Antivirus isn’t dead, but you need monitoring too

Antivirus is a heck of a thing. On the one hand, security professionals love to hate on Antivirus because it’s misses a lot of malware and increases the attack surface on a machine. We know that antivirus regularly misses Advanced Persistent Threat (APT) malware.

Our stance at Rendition Infosec is that for the vast majority of networks antivirus provides a benefit by quarantining commodity malware, allowing infosec professionals to concentrate on the more advanced threats in the environment.  We understand the increased attack surface that results from using antivirus, but we are masters of risk assessment. We assess that in the vast majority of cases, any risk of increased attack surface is more than offset by the protection it provides from commodity threats.


State of antivirus software

That said, it’s important that CIOs and CISOs understand that while antivirus is an important component of defense in depth, it is NOT a panacea.  In 2017, it takes an amazing amount of hubris to place trust in a single solution (or even a solution stack from a single vendor).

As part of a SANS Webcast with Intezer, I repeated an experiment originally popularized by Eric Conrad. Eric did a test he called “mimidogz” where he tested AV detection for:

  1. Mimikatz as a pre-compiled binary download
  2. Mimikatz compiled from source with no changes
  3. Mimikatz with the string “mimikatz” stripped out and replaced with the word “mimdogz”

I decided that I didn’t want to use mimidogz as my replacement string. Eric’s experiment drew a lot of ire from AV companies and in a subsequent test, I think at least one vendor who will remain nameless began alerting on that name.  I instead changed option #3 to “meisjake” to fool this vendor.  It’s worth noting that the number of vendors detecting each file has increased since the original test (as we should expect).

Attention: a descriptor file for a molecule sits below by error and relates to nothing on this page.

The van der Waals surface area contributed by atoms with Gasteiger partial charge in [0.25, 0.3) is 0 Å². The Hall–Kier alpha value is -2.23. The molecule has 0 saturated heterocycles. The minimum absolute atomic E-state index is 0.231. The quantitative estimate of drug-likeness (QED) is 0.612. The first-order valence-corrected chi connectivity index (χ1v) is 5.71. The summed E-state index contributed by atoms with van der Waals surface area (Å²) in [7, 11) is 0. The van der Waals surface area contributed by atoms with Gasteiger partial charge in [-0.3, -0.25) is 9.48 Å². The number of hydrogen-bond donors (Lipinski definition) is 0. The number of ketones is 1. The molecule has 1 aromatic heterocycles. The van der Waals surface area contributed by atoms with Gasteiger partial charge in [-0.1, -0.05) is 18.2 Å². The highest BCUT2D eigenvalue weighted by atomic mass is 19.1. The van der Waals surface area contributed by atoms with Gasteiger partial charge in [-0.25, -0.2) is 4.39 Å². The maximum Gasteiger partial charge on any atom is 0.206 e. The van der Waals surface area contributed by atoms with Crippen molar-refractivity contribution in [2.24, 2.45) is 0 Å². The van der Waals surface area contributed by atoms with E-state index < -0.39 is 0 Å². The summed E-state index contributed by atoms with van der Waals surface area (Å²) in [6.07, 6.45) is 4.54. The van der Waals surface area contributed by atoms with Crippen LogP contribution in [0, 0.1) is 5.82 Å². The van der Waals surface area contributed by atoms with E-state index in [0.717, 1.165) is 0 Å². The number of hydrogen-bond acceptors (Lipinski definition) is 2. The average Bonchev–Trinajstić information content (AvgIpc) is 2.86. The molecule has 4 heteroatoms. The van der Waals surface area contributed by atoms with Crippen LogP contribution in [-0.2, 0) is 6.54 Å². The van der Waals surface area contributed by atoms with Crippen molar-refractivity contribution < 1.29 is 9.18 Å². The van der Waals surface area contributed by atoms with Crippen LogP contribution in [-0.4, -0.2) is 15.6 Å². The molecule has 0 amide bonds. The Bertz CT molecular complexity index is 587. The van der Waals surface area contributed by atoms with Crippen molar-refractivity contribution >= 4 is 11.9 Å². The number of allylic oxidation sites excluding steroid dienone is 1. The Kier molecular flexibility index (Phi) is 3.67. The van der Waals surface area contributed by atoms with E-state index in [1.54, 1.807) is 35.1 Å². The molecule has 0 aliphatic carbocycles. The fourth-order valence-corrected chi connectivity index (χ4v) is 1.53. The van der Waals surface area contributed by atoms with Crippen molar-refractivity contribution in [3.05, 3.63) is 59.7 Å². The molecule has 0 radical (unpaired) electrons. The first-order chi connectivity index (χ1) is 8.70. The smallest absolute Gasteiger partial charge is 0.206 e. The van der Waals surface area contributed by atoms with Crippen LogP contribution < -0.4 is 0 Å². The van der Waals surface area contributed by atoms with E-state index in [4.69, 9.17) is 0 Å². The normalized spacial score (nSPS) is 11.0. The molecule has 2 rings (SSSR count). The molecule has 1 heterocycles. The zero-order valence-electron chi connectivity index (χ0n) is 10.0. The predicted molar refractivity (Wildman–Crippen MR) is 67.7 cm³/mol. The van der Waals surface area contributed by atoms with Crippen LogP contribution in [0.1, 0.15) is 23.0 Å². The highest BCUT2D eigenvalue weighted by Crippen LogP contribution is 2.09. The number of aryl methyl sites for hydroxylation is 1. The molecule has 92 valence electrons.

In the first test, VirusTotal shows us that 47/66 AV engines detect the file.  Here’s a link to the VirusTotal report for the original binary.

In the second test, VirusTotal shows us that 22/66 AV engines detect the file.  Here’s a link to the VirusTotal report for the recompiled binary.

In the third test, VirusTotal shows us that 20/66 AV engines detect the file.  Here’s a link to the VirusTotal report for the binary compiled with “meisjake” replacing the word mimikatz.

AV vendors will protest that they are being unfairly targeted and that other detection methods would catch the binary at runtime. Okay, I can live with that. But this does show how fragile signature based detection is and that’s the point.

As an aside, Rendition has a custom version of mimikatz that involved changing more code than just the mimikatz string. It works against most major AV vendors without being caught (signature and at runtime).  No, we won’t be sharing hashes or code for that…


Closing thoughts

If AV isn’t the solution, what is? Network and host monitoring is the answer. I cannot overstate how important it is to monitor your network. Forward host based logs to a SIEM and put a network tap in place. Correlate host logs with network logs. Attackers are getting stealthier every day.  Antivirus may have been a sane option for defense some years ago. It is not today.  Unfortunately, too many organizations are stuck in the realm of yesterday thinking AV will save them.

Of course, if you need help monitoring your network or want a full adversary simulation to test your existing monitoring, please contact us and Rendition will be ready to help.


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